“LA Collective will be a game changer for the American fashion scene.” Reading this on Apparel News in December got us curious to learn more. Over the holiday season, Qrius sat down with Karl Singer, co-founder and CEO of LA Collective, to talk fashion, lifestyle brands, social media influencers, and how all these come together on the LA Collective platform.
How would you describe LA Collective in a line?
Karl Singer: LA Collective is a vertically-integrated brand incubator that develops popular fashion lines in partnership with celebrities and social media influencers.
You have described elsewhere that LA Collective was “born of the love for fashion”. We’d love to know the origin story.
KS: I was in private label manufacturing, product development and retailing. And I had a front row view of the gradual collapse of the middle-market retail chains. People used to consult fashion store staff or read Vogue or even the trades. But those brands had slowed down and we were seeing social media influencers, with large followings, becoming the new trendsetters and style editors.
My wife was a model and actress at the time so she saw first-hand the importance of social media in the industries of fashion. As I was looking at ways to pivot our business and use the expertise in manufacturing, she brought forward the idea to build enterprises and fashion brands behind celebrities, influencers and personalities with strong social media presence.
How exactly do you empower influencers?
KS: Social media stars usually know a lot about fashion and trends. But they are not necessarily well-equipped to overcome the many logistical and operational hurdles that go into the manufacturing and distribution of apparel. We run the manufacturing, operations and fulfilment behind the brand and bring it to market, and really help grow these brands into larger lifestyle brands.
And why LA? Your company tagline says “Made in LA. Designed in LA. Inspired by LA.”
KS: Well, Los Angeles, as a city, has the perfect blend of fashion, the arts, fitness, and street culture. Jaynee and I have always wholeheartedly embraced the diversity — the beaches of Malibu, the promenades of Beverly Hills, the streets of Silverlake. Our city is full of trendsetters who inspire us daily. We are also committed to bringing back the local apparel manufacturing community in a big way. They have played a central role in keeping LA vibrant and with their growth, the whole fashion community in LA will grow as well.
Also, operational efficiency, right? Having your headquarters, your 60,000 square foot manufacturing plant, your warehouse, and your fulfilment centre close together must be lending a lot to speed-to-market, quality control, and faster adaptability to trends.
KS: Yes. I can walk 20 yards or 50 yards to our factory floor and make sure the product we want to launch in four weeks is coming out, the quality is correct and everything is kind of a seamless transition for the launch date. Having everything close by also helps operate our lean inventory model.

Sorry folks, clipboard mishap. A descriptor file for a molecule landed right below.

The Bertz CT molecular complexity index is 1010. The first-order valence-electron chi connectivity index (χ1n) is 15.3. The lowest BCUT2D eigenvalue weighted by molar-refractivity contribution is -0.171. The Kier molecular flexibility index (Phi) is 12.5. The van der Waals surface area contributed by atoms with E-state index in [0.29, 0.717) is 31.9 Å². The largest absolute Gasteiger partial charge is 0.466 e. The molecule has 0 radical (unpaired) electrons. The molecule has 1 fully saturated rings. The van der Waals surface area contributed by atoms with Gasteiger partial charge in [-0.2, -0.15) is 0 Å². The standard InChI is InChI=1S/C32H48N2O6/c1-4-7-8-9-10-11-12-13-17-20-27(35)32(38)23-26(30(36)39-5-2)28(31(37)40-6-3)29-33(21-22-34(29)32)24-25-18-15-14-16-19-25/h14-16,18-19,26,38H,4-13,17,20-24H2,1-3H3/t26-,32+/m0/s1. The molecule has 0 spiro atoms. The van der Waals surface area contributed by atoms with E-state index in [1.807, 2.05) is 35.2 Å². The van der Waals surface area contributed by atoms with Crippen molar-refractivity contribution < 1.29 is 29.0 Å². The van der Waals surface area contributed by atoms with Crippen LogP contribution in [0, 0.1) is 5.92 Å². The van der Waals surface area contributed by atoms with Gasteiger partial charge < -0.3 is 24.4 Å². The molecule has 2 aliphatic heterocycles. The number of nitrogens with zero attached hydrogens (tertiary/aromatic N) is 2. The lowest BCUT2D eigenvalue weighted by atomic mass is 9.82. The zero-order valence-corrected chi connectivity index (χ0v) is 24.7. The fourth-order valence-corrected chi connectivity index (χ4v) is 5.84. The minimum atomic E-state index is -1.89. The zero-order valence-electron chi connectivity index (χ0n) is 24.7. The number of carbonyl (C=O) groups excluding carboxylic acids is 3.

Let’s circle back to influencers for a bit. How do you pick your partners?
KS: Before anything else, we first look for people who fit well with our ethos and can champion a particular category. If you see our partners — Morgan Stewart, Alexis Ren, Anna Victoria — they share our love for fashion and are ideal for the categories of activewear they have focused on.
Once we have someone we are excited about, we also see how strong their media presence is and where they can have the most impact. It’s a plus if they have a strong team to help them run targeted campaigns across various digital channels and brick-and-mortar retail.
Your first collection, TLA by Morgan Stewart, has ended up becoming an overnight success. And has captured the fancy of quite the clientele — Khloe Kardashian, Olivia Culpo, Nicky Hilton.
KS: Morgan [Stewart] had a great read on what design will work best for her followers. The rest was pretty organic. And fast. It developed quite a cult-like following. We plan to keep growing the brand and broadening the offerings. Alexis [Ren] and Anna [Victoria] have also shown great promise and their brands are fast gaining popularity as we speak.
How does the collaboration translate financially? Do you have a licencing deal with them?
KS: Licencing can be great for the celebrity involved, but it really doesn’t give them much skin in the game. We want it to be clear that we are getting behind them in a big way and taking the risk of financing it, running development and running the operations in the business. We are really invested in growing this over time, and we want the influencers we work with to have the same level of investment.
And one final question. What are your plans for 2019?
KS: Our primary goal is to expand to new categories, such as swimwear and streetwear, which have been on our roadmap from the beginning. We’ve always had the operational ability to cater to all categories in fashion, but with us, it is all about timing and teaming up with the right people who fit really well into our story and a specific category.
That’s great. Thanks for your time and all the best for the new year.